PORTLAND, Ore. -- Perpetual motion is forbidden by the laws of classical physics, but in the quantum realm frictionless motion is possible. For instance, a closed loop of superconducting wire can exhibit perpetual motion, albeit only for electrons traveling around the frictionless loop of wire. If only such frictionless motion could be demonstrated for a fluid, then "superfluidity" could realize the frictionless motion of atoms around a torus, thereby enabling ultra-sensitive rotational sensors to be built.
Now the frictionless motion of superfluidity has been demonstrated at the National Institute of Standards and Technology and the Joint Quantum Institute at the University of Maryland. True perpetual motion is still years away, but the agency recently demonstrated a proof-of-concept--what it called "persistent" motion--using an ultra-cold form of matter called a Bose"Einstein condensate. NIST predicts that eventually it will harness the quantum effects of superfluidity for the frictionless motion of matter, much like the frictionless motion of electrons in superconductors. Such superfluids could enable NIST to build ultra-sensitive navigation sensors not possible using classical materials.
Predicted by Einstein
Bose"Einstein condensates were predicted by Albert Einstein, but were conceived in 1925 by Satyendra Nath Bose. However, it was not until 1995 that scientists demonstrated them in the lab. Bose"Einstein condensates are a state of matter so cold that all the atoms are in their lowest energy state, thereby permitting quantum effects to manifest at a macroscopic scale. Composed of bosons, which are usually associated with electromagnetic waves because they can occupy the same space at the same time, this state of matter is often referred to as a superfluid--exhibiting motion without the friction of "bumping" each other.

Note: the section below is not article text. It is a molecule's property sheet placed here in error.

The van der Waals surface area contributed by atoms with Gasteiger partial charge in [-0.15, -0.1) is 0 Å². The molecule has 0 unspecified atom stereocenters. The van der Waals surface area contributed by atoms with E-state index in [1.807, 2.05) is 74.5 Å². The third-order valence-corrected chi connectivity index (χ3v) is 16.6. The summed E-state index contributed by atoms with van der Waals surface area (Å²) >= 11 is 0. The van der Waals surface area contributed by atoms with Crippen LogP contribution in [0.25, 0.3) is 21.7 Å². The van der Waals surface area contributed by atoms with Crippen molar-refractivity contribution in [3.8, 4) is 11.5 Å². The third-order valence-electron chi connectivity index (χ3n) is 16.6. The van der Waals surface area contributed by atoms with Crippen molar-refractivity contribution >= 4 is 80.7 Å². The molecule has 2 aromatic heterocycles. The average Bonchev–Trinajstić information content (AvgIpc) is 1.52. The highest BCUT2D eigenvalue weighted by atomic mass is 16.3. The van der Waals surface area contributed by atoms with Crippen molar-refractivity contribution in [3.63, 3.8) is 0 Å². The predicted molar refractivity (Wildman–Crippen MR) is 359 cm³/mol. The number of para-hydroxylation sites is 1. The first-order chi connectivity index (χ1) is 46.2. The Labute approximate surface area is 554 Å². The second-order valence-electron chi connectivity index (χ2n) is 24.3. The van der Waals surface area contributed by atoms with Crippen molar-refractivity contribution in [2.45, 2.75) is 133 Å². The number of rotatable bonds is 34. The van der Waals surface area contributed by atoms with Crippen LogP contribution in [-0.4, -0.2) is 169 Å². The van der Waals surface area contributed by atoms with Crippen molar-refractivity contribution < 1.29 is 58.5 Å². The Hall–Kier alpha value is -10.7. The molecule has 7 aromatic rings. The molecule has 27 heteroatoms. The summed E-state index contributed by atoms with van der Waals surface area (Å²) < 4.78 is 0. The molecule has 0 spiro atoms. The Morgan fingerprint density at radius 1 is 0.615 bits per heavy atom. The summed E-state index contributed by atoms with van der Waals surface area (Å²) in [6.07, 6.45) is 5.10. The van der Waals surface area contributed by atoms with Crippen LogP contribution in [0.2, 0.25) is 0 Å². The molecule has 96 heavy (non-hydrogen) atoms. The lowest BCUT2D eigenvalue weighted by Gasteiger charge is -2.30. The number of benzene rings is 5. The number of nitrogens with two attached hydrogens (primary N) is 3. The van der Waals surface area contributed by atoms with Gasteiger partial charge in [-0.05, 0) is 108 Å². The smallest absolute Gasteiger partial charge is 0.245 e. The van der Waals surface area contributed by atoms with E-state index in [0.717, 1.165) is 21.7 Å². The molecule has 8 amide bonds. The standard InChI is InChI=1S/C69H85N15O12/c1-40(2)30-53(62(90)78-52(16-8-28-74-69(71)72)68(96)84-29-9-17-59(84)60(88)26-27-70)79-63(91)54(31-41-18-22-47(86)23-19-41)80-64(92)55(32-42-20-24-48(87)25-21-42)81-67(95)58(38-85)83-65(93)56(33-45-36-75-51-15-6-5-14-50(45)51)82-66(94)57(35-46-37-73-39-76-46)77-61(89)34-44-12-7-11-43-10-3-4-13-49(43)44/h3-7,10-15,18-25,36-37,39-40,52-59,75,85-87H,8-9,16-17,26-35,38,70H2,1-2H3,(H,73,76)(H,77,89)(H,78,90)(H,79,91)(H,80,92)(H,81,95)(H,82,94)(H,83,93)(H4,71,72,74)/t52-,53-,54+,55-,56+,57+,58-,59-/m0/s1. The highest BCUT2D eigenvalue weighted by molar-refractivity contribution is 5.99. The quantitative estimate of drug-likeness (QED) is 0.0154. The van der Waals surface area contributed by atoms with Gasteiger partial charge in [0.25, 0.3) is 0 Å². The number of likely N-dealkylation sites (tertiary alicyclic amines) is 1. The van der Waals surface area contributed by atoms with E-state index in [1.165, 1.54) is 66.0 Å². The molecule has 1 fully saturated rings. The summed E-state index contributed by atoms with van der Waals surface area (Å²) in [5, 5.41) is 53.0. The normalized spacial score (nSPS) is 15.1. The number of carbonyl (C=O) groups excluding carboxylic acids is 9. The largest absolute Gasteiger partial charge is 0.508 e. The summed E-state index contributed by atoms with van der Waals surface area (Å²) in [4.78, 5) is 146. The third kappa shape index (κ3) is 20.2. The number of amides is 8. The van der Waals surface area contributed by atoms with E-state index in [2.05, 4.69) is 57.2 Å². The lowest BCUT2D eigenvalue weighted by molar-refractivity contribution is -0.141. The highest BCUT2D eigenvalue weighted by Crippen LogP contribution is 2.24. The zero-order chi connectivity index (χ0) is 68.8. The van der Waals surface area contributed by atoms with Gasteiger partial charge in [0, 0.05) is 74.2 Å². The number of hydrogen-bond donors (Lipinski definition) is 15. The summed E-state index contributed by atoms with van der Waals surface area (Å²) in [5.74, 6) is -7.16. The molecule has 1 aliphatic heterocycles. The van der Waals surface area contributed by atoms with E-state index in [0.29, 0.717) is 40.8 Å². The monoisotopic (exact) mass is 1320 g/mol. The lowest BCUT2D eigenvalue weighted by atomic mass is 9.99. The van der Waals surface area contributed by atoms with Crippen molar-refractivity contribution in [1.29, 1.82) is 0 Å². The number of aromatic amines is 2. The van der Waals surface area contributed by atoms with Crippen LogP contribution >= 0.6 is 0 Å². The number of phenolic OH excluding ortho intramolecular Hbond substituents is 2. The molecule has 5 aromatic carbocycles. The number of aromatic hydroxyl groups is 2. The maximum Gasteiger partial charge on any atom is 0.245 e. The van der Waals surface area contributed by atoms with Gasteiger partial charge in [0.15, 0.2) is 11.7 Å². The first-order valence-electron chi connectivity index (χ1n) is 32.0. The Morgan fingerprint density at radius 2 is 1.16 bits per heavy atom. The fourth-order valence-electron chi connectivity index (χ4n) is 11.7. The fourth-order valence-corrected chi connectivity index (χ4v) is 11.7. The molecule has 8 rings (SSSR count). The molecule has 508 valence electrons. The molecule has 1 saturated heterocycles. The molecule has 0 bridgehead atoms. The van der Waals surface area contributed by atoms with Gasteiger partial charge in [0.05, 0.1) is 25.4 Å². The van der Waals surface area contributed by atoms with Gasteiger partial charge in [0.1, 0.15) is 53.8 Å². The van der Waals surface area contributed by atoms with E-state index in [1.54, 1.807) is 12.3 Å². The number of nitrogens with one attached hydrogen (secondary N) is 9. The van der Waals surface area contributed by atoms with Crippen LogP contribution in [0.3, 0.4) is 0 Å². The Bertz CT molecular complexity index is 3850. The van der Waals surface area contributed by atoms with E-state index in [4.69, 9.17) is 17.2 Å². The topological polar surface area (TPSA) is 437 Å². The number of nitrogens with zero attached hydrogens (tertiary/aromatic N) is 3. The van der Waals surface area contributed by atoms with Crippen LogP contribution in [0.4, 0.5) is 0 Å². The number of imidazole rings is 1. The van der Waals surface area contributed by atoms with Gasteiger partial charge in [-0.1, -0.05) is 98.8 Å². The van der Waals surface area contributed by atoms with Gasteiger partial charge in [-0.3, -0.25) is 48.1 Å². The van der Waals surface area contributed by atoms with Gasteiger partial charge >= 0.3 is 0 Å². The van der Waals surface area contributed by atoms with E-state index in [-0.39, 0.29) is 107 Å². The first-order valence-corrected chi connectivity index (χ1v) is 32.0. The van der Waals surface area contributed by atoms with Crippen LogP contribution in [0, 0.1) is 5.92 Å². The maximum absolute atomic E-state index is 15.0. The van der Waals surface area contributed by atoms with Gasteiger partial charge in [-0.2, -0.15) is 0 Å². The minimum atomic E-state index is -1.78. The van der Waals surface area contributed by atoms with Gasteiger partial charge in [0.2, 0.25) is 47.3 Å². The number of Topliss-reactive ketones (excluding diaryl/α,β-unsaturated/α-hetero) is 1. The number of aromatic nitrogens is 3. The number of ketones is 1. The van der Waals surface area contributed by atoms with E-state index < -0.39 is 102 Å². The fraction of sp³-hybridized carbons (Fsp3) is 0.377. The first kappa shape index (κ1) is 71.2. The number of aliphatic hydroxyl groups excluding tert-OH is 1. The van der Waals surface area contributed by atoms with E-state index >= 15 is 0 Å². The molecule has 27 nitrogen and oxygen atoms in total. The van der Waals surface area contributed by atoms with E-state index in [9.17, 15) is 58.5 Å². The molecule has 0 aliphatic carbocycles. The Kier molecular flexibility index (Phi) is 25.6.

Since the first demonstration of a Bose"Einstein condensate, such superfluids have been pursued by laboratories around the world. The University of Amsterdam, for instance, recently demonstrated Bose"Einstein condensates on-a-chip. However, these labs have been content to demonstrate the mere existence of their Bose"Einstein condensate, whereas the NIST demonstration is the world's first to harness a superfluid in a proof-of-concept for perpetual motion.
The key to NIST's demonstration was its formation of a torus (donut) trap using magnetic fields to contain supercooled sodium atoms that were stirred into motion by lasers. So far, the "perpetual" motion has only lasted for 10 seconds--prompting the "persistent" label rather than "perpetual." Future prototypes will aim to improve the length of time, as well as build-in compensation for losses by using bursts to stir the fluid. Eventually, such frictionless flows of atoms could enable ultra-sensitive navigational sensors to be based on the frictionless rotation of atoms around a torus etched into the surface of a chip.